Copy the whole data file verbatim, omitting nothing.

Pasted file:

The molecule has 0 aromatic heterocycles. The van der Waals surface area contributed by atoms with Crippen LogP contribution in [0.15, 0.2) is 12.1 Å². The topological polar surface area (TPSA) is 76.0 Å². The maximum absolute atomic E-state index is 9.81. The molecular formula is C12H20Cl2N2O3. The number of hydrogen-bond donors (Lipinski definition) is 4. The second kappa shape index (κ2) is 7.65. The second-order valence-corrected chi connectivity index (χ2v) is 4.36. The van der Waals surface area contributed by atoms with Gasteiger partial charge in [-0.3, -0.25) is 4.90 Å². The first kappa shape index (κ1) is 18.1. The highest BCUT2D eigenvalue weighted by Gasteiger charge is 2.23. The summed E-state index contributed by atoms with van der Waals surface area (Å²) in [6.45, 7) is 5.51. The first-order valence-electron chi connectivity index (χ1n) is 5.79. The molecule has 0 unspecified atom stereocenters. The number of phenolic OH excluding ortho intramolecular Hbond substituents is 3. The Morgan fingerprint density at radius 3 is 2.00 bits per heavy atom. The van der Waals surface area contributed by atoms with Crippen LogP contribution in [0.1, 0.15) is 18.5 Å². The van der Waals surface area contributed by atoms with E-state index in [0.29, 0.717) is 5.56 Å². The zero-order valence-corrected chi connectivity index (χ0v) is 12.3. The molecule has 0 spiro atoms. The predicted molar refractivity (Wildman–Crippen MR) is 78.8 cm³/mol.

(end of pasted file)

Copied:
The molecule has 0 aromatic heterocycles. The van der Waals surface area contributed by atoms with Crippen LogP contribution in [0.15, 0.2) is 12.1 Å². The topological polar surface area (TPSA) is 76.0 Å². The maximum absolute atomic E-state index is 9.81. The molecular formula is C12H20Cl2N2O3. The number of hydrogen-bond donors (Lipinski definition) is 4. The second kappa shape index (κ2) is 7.65. The second-order valence-corrected chi connectivity index (χ2v) is 4.36. The van der Waals surface area contributed by atoms with Gasteiger partial charge in [-0.3, -0.25) is 4.90 Å². The first kappa shape index (κ1) is 18.1. The highest BCUT2D eigenvalue weighted by Gasteiger charge is 2.23. The summed E-state index contributed by atoms with van der Waals surface area (Å²) in [6.45, 7) is 5.51. The first-order valence-electron chi connectivity index (χ1n) is 5.79. The molecule has 0 unspecified atom stereocenters. The number of phenolic OH excluding ortho intramolecular Hbond substituents is 3. The Morgan fingerprint density at radius 3 is 2.00 bits per heavy atom. The van der Waals surface area contributed by atoms with Crippen LogP contribution in [0.1, 0.15) is 18.5 Å². The van der Waals surface area contributed by atoms with E-state index in [0.29, 0.717) is 5.56 Å². The zero-order valence-corrected chi connectivity index (χ0v) is 12.3. The molecule has 0 spiro atoms. The predicted molar refractivity (Wildman–Crippen MR) is 78.8 cm³/mol.